MOSCOW — Russia warned the West on Monday against supporting Georgia's leadership, suggesting that the United States carried weapons as well as aid to the ex-Soviet republic and calling for an arms embargo until the Georgian government falls.

The remarks by Foreign Minister Sergey Lavrov and his spokesman are likely to anger the United States and Europe and enrage Georgian President Mikhail Saakashvili, who has said Russia's goal all along has been to remove him from power.

"If instead of choosing their national interests and the interests of the Georgian people, the United States and its allies choose the Saakashvili regime, this will be a mistake of truly historic proportions," he said.

"For a start it would be right to impose an embargo on weapons to this regime, until different authorities turn Georgia into a normal state," he said in an address at Russia's top foreign policy graduate school.

Hours later, the spokesman for Lavrov's ministry suggested U.S. ships that carried humanitarian aid to Georgia's Black Sea coast following last month's war may also have delivered weapons.

Without naming a specific country, Foreign Ministry spokesman Andrei Nesterenko said there were "suppositions" that the cargo of military ships bringing aid to Georgia may also have included "military components that will be used for the rearmament" of Georgia's military. He provided no evidence, but said such suspicions were a reason for Russia's call for an arms embargo.

Lavrov reserved particular criticism for the United States, which has trained Georgian troops, saying such aid had failed to give Washington sufficient leverage to restrain the Georgian government. Instead, he said, "It encouraged the irresponsible and unpredictable regime in its gambles."

Neither the State Department nor the Pentagon had immediate comment.

Human Rights Watch said Monday that Georgia — as well as Russia — dropped cluster bombs during the conflict. The rights group said Georgia's government has admitted it, while Russia continues with denials.

"These indiscriminate attacks violate international humanitarian law," said Bonnie Docherty, arms division researcher at the New York-based body, who said the casualty toll in only four Georgia villages from cluster bombs and their leftover duds was 14 dead and dozens wounded.

The revelation could provide fuel for Russia, which has traded allegations with Georgia over controversial weapon usage, human rights violations and disinformation.

European Union leaders gathered for a summit Monday to discuss the Georgia crisis and further relations with Russia.

Russia's ties to the West have been driven to their lowest point since the Soviet collapse of 1991 by the war last month in Georgia, where Saakashvili angered Moscow by courting the West and seeking NATO membership.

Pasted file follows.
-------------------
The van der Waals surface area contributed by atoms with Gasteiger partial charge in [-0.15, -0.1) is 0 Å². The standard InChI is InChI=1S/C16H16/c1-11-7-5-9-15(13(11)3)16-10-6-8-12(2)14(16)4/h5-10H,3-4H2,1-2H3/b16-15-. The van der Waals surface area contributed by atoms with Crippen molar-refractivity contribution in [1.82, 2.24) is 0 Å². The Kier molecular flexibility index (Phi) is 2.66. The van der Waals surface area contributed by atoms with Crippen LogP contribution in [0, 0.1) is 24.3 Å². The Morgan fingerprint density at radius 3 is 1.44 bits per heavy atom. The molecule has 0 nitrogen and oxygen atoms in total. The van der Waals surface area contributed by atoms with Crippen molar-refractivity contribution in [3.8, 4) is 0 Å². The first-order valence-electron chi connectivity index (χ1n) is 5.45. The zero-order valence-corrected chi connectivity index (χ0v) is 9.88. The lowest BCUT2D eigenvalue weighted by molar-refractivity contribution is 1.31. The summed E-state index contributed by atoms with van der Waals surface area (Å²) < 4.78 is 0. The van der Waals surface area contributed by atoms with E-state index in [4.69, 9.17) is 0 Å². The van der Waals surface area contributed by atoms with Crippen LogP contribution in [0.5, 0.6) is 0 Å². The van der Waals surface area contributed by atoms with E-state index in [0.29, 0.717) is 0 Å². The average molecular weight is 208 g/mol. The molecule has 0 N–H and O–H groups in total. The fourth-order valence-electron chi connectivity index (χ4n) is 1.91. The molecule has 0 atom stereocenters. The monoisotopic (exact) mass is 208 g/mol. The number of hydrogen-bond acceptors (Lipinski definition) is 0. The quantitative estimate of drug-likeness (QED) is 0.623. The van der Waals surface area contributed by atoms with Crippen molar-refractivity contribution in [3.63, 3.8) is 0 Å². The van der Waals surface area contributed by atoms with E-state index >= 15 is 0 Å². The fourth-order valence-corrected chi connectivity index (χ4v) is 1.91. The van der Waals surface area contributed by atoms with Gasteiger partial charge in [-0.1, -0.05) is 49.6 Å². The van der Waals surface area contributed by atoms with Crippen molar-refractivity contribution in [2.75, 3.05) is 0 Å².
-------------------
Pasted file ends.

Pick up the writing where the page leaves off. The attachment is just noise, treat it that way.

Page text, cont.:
Russia repelled a Georgian offensive against the breakaway Georgian province of South Ossetia and sent troops, tanks and bombers deep into undisputed Georgian territory, where some still maintain positions. Moscow last week recognized South Ossetia and another breakaway region, Abkhazia, as independent countries.

The United States and Europe have accused Russia of using disproportionate force and of violating the terms of a cease-fire that called for the sides to withdraw their forces to pre-conflict positions. They have also denounced Russia's recognition of the separatist regions, saying Georgia's borders must remain intact.

Russia says it was provoked. Russian peacekeeping forces were stationed in South Ossetia before the war and Moscow had given most of South Ossetia's residents Russian passports in recent years, enabling the Kremlin to argue that it was defending its citizens when it responded to Georgia's Aug. 7 offensive in the separatist province.

Russian soldiers, he said, followed "our deeply Christian tradition of dying for our friends."

Nesterenko insisted said Moscow was in full compliance with its obligations.

Nesterenko also said that Russia would welcome an EU-dominated international police presence and more military observers from the Organization for Security and Cooperation in Europe in what is now a Russian-controlled zone around Georgia's breakaway region of South Ossetia.

But he indicated that Russia would want to take part in the police force, and that it would be a long time before Russia would consider reducing its military presence in and around South Ossetia and Abkhazia.

In any case, Russian officials have said the main task of an international presence would be to ensure that Georgia does not attack again, suggesting Russia and the West would have widely different views of their mandates.

European Union leaders seeking to punish Russia have few options and were likely to choose diplomatic pressure to isolate Moscow at their summit Monday.

Lavrov's implication that continued support for Saakashvili would further undermine relations with Russia was the latest in a bitter back-and-forth between Moscow and the West; each says it is up to the other to avoid plunging the world into a new Cold War.

"It's up to Russia today to make a fundamental choice" and to engage neighbors and partners in settling disputes peacefully, French President Nicolas Sarkozy wrote in a pre-summit letter to EU leaders. "Russia's commitment to a relationship of understanding and cooperation with the rest of Europe is in doubt."

Nesterenko said that while Russia will review aspects of its foreign policy it will not change course — an apparent attempt to assure Europe that Russia will continue to seek cooperation.

"The recent events demand a regrouping of our approaches and positions," he said. "But we are not talking about any change of course in international affairs."